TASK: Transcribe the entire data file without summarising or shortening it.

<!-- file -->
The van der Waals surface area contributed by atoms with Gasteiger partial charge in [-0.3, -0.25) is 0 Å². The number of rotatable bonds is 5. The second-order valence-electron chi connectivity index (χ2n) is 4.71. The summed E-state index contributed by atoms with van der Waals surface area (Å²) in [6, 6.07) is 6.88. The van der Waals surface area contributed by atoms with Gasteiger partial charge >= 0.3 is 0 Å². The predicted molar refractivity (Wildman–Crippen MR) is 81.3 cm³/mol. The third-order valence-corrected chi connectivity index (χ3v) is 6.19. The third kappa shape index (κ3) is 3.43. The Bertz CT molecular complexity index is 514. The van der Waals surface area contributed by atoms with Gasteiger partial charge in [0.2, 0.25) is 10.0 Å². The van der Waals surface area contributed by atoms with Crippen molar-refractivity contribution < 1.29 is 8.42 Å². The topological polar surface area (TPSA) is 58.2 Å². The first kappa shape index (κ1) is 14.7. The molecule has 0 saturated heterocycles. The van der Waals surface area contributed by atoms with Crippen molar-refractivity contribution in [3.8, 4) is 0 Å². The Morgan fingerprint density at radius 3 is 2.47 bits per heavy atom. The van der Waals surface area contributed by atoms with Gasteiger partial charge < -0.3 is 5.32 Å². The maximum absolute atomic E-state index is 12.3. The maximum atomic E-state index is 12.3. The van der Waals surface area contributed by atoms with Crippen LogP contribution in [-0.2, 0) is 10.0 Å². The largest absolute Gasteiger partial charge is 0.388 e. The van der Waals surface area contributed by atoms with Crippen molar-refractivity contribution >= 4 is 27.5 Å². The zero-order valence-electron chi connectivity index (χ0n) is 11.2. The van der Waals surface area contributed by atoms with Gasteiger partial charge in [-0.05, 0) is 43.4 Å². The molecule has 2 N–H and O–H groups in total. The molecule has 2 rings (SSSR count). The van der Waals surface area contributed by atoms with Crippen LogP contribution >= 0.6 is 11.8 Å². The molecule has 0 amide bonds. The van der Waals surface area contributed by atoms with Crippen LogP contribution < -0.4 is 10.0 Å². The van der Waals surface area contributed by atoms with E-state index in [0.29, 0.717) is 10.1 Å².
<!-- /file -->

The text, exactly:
The van der Waals surface area contributed by atoms with Gasteiger partial charge in [-0.3, -0.25) is 0 Å². The number of rotatable bonds is 5. The second-order valence-electron chi connectivity index (χ2n) is 4.71. The summed E-state index contributed by atoms with van der Waals surface area (Å²) in [6, 6.07) is 6.88. The van der Waals surface area contributed by atoms with Gasteiger partial charge >= 0.3 is 0 Å². The predicted molar refractivity (Wildman–Crippen MR) is 81.3 cm³/mol. The third-order valence-corrected chi connectivity index (χ3v) is 6.19. The third kappa shape index (κ3) is 3.43. The Bertz CT molecular complexity index is 514. The van der Waals surface area contributed by atoms with Gasteiger partial charge in [0.2, 0.25) is 10.0 Å². The van der Waals surface area contributed by atoms with Crippen molar-refractivity contribution < 1.29 is 8.42 Å². The topological polar surface area (TPSA) is 58.2 Å². The first kappa shape index (κ1) is 14.7. The molecule has 0 saturated heterocycles. The van der Waals surface area contributed by atoms with Crippen molar-refractivity contribution in [3.8, 4) is 0 Å². The Morgan fingerprint density at radius 3 is 2.47 bits per heavy atom. The van der Waals surface area contributed by atoms with Gasteiger partial charge < -0.3 is 5.32 Å². The maximum absolute atomic E-state index is 12.3. The maximum atomic E-state index is 12.3. The van der Waals surface area contributed by atoms with Crippen LogP contribution in [-0.2, 0) is 10.0 Å². The largest absolute Gasteiger partial charge is 0.388 e. The van der Waals surface area contributed by atoms with Crippen molar-refractivity contribution >= 4 is 27.5 Å². The zero-order valence-electron chi connectivity index (χ0n) is 11.2. The van der Waals surface area contributed by atoms with Gasteiger partial charge in [-0.05, 0) is 43.4 Å². The molecule has 2 N–H and O–H groups in total. The molecule has 2 rings (SSSR count). The van der Waals surface area contributed by atoms with Crippen LogP contribution >= 0.6 is 11.8 Å². The molecule has 0 amide bonds. The van der Waals surface area contributed by atoms with Crippen LogP contribution < -0.4 is 10.0 Å². The van der Waals surface area contributed by atoms with E-state index in [0.29, 0.717) is 10.1 Å².